Science-fiction and horror have long served as vehicles for social commentary, and Jordan Peele’s “Get Out” is a particularly biting example, as well as one that shows his gift for humor. Funny, creepy and thought-provoking at the same time, it’s a picture that transcends mere genre pigeonholing to become an outstanding blend of different elements.

That doesn’t mean it’s entirely original. One has to wonder whether Peele is a fan of Brian Yuzna’s 1989 “Society” and Wes Craven’s 1991 “The People Under the Stairs,” since there are echoes of both here. To their post-Reagan critique of socio-economic disparity, however, Peele adds a strong dose of racial politics, beginning with an opening prologue, reminiscent of the Trayvon Martin incident: Logan, a young black man (Lakeith Stanfield) who’s searching for an address as he walks through a suburb at night, is abducted by an unseen fellow driving a white sports car. Viewers will encounter both the victim and the car again before long.

Cut to the city, where Chris Washington (Daniel Kaluuya), an up-and-coming photographer, is getting ready for a first meeting with the parents of his girlfriend Rose Armitage (Allison Williams) at their elegant rustic home. There’s a bit of “Guess Who’s Coming to Dinner” at work as Chris frets that Rose hasn’t told them that he’s black, but when they arrive—after an unhappy encounter with a deer on the road that reveals some casual racism on the part of the cop called in to investigate—Dean (Bradley Whitford, a neurosurgeon, and Missy (Catherine Keener), a therapist, couldn’t seem more welcoming, at least on the surface. To be sure, their comments reveal that they’re bending over backwards in oversensitivity to the situation, and Rose’s brother Jeremy (Caleb Landry Jones) is more abrasive, especially after he has a few at dinner. The unsettling behavior of the Armitages’ black staff—groundskeeper Walter (Marcus Henderson) and housekeeper Georgina (Betty Gabriel), both of whom seem strangely addled—is also troubling.

Still, apart from Missy’s insistence on hypnotizing Chris to rid him of his addiction to cigarettes, all seems reasonably unthreatening until the next day, when a bevy of the Armitages’ friends arrive for an outdoor party. The affluent, almost completely white crowd seem incapable of talking with Chris without making some horrible gaffe—with the exception of blind art expert Jim Hunter (Stephen Root), who greatly admires his work. But the appearance of a much-changed Logan among the guests begins to reveal what dark secret is lurking beneath the apparently placid surface of the Armitage family estate.

It wouldn’t be fair to disclose what the secret is, or precisely how it centers on Chris. Suffice it to say that “Get Out” morphs gradually from weirdly off-kilter social satire to full-fledged horror in a way that suggests Peele’s appreciation not only of Yuzna’s “Society” but of Stuart Gordon’s “Re-Animator” (which Yuzna produced) as well. The final reels include a good deal of violence and bloodletting while avoiding the over-the-top grossness that afflicts so many genre pictures nowadays, and one has to appreciate the care with which the script ties up the various threads that it has arranged over the course of the plot; this is one puzzle that actually fits together in the end.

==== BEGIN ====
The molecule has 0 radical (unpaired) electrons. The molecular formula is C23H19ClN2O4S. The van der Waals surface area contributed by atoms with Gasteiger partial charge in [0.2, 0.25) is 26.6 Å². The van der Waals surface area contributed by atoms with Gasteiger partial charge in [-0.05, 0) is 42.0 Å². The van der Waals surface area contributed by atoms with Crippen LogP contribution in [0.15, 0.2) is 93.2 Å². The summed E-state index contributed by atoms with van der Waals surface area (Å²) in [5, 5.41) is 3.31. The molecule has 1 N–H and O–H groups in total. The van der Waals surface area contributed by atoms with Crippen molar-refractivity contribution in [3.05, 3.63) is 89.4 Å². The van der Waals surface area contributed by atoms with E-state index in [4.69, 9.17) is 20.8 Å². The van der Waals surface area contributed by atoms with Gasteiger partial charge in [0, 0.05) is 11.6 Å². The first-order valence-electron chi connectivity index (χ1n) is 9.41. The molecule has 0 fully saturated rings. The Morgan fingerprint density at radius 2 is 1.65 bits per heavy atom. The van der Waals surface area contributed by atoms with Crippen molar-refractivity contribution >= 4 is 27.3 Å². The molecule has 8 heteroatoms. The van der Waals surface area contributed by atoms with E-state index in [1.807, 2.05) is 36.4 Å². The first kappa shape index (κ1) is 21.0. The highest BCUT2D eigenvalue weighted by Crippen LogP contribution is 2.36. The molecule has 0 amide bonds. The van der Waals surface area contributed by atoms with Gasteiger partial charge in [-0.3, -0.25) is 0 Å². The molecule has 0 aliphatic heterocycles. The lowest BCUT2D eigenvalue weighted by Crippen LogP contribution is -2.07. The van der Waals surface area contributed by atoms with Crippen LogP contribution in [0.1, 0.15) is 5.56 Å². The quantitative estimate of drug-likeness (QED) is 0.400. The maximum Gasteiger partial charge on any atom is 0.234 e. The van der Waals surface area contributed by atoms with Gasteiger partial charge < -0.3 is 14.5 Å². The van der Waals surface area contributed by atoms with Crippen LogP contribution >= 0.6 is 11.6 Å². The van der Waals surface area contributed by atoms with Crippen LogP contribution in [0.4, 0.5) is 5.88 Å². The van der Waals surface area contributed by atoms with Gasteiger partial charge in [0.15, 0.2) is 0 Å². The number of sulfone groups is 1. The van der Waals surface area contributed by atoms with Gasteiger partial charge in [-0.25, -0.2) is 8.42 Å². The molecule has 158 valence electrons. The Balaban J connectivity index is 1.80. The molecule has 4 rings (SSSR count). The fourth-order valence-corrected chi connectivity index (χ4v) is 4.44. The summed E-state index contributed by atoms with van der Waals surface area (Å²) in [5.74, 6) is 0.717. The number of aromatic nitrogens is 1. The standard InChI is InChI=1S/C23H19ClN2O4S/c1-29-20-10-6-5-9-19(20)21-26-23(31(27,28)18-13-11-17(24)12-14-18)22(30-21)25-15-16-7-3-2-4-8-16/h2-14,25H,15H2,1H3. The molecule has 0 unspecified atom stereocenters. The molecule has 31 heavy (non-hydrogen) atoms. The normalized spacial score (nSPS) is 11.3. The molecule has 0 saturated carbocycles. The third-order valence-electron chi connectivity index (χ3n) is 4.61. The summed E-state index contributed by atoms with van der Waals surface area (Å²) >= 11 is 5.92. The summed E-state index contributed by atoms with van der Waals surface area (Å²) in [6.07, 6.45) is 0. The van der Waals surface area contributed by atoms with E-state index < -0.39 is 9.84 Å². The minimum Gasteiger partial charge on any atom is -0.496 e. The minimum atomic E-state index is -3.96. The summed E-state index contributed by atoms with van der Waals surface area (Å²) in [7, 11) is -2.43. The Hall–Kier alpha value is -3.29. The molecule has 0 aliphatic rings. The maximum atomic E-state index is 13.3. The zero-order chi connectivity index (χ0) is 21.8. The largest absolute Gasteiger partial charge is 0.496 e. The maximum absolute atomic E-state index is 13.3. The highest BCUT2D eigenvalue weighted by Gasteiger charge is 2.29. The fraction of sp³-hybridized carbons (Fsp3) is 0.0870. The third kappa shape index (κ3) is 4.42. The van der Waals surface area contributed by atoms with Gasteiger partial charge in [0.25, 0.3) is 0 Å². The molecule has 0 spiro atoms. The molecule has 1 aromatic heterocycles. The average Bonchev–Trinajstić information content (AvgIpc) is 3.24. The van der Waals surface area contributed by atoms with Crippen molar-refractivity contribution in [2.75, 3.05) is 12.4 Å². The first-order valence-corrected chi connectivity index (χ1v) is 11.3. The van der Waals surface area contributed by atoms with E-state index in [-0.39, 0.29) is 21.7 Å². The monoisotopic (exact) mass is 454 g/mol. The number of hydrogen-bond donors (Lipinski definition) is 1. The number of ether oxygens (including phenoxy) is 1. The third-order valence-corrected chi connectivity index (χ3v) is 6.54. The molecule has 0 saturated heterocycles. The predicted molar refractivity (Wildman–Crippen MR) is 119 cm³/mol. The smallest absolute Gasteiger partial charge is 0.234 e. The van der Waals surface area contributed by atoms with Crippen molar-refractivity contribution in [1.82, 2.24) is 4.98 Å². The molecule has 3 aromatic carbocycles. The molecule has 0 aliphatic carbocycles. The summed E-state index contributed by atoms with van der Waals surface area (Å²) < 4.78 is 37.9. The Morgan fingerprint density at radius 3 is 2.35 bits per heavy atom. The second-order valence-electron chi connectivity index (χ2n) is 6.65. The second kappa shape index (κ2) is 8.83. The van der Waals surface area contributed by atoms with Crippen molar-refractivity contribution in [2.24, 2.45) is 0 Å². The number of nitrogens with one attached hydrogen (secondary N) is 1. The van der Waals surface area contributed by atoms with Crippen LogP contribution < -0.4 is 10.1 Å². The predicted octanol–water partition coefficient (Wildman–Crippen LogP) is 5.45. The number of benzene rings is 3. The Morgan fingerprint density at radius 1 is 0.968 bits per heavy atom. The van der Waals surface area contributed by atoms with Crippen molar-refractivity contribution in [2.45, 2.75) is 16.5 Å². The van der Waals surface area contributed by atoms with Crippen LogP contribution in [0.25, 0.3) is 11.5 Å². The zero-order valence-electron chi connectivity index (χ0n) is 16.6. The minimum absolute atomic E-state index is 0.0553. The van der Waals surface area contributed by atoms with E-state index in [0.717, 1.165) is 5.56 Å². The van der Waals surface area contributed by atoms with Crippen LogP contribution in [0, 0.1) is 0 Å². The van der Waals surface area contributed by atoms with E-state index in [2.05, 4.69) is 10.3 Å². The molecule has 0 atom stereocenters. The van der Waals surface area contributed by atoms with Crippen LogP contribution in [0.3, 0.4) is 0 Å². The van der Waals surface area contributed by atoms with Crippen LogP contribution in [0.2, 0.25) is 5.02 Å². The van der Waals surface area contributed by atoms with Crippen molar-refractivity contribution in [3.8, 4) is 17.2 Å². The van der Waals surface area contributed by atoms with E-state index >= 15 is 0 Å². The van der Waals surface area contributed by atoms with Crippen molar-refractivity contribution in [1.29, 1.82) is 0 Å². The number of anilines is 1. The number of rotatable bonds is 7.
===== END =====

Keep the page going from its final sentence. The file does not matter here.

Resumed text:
Overemphasizing the horror elements of the picture, moreover, would downplay the fact that it also elicits plenty of chuckles and outright laughs. Many, especially in the early going, take aim at the absurdity of weak-kneed liberalism that pretends that ours is a post-racial society; Dean’s attempt to prove his bona fides by emphasizing that he voted for Obama is just the first of such well-meaning blunders. But there are also the periodic scenes stolen by Milton “Lil Rel” Howery as Rod, the best friend who regularly phones Chris to warn him, with a hysteria that comes to be quite reasonable, of the dangers of going to visit a white family. The fact that Rod is a TSA employee with delusions of grandeur—a fact made clear in a scene in which he visits the police to ask for their help in locating his friend—makes him all the more absurd, and amusing.

Peele secures expert performances from his cast, with Kaluuya anchoring the picture by playing Chris as an agreeable, anxious-to-please guy who becomes increasingly aware that he’s in imminent danger, and Williams making the most of a major character turn. Whitford and Keener bring an appropriate measure of not-quite-rightness to her parents, and Root adds a touch of malicious glee to his blind art dealer. Gabriel, Henderson and Stanfield are happily unafraid to go from creepily subdued to broadly over-the-top in the space of seconds, while Jones is suitably vile.

For a modestly-budgeted production—something typical of Blumhouse releases—“Get Out” looks fine, with widescreen cinematography by Toby Oliver that’s surprisingly traditional and slick editing by Gregory Plotkin. Michael Abels’ score, meanwhile, pretty much makes a joke of the “gotcha” moments that are part of the horror canon, like the sudden appearance of the deer and another quick-moving figure in early scenes, to which it adds a goofy shriek.

“Keanu,” Peele’s earlier movie with his erstwhile TV partner Keegan-Michael Key, might not have been a winner, but “Get Out” hits the bull’s-eye dead on.